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Mississippi joins 21 GOP states in urging Biden admin to take action after 85,000 migrant children reported missing

Mississippi Attorney General Lynn Fitch has joined 21 other state attorneys in urging federal leaders to take action after reports show that large numbers of migrant children have been released into unsafe environments.

In a letter addressed to Department of Homeland Security Secretary Alejandro Mayorkas, Secretary of Health and Human Services Xavier Becerra, and Federal Bureau of Investigation Director Christopher Wray, the attorneys general accuse the federal government of placing migrant children in harm’s way

The AGs, all from Republican states, are now calling on federal officials to address and review a recent report issued by the HHS’ Office of Inspector General that found unaccompanied migrant children in the custody of the federal government are being released into unsafe situations, including into human trafficking.

“The federal government has the duty to protect these innocent children,” Fitch said. “Instead, they are neglecting this responsibility, and the children are being harmed and exploited. President Biden’s own Department of Health and Human Services is sounding the alarm that unaccompanied children are being released into compromising situations but seems unwilling or unable to devise a strategy to address these concerns.”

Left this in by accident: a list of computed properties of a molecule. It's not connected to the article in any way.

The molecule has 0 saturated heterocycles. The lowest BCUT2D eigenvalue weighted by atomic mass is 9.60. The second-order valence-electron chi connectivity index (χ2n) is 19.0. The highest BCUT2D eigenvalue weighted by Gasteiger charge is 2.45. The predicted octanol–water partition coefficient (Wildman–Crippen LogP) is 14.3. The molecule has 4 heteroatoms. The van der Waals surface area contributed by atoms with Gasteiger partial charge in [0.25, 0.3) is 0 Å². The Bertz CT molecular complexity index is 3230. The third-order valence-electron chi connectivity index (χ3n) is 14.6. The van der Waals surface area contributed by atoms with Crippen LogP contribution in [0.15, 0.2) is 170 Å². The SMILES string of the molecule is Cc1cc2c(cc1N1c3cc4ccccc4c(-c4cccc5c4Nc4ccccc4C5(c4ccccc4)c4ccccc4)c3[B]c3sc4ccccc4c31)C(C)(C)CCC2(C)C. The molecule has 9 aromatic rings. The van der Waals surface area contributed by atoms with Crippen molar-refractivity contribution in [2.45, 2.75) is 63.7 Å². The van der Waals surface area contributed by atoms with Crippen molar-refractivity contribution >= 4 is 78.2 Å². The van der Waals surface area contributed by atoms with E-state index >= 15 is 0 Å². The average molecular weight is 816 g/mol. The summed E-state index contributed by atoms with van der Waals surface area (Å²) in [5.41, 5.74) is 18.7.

“It is time for this administration to take responsibility for the safety and well-being of these children coming to our country without adult supervision. This may end up one of the greatest tragedies to come from the chaos they have created at the border.”

In the letter, the state officials expressed concern over the allegation that 85,000 migrant children have gone missing under the current presidential administration’s watch. The letter cites a February 2023 New York Times report indicating many of these children have been forced into laboring for debilitating hours under dangerous conditions. Others are allegedly victims of sex trafficking.

In a report issued this month, HHS’ Office of Inspector General confirms and documents many of the issues found in the New York Times investigation, admitting that more than one-third of children’s case files were flagged with safety concerns. In some instances, address checks conducted by case managers yielded results such as vacant houses or nonresidential addresses, but no home studies were conducted

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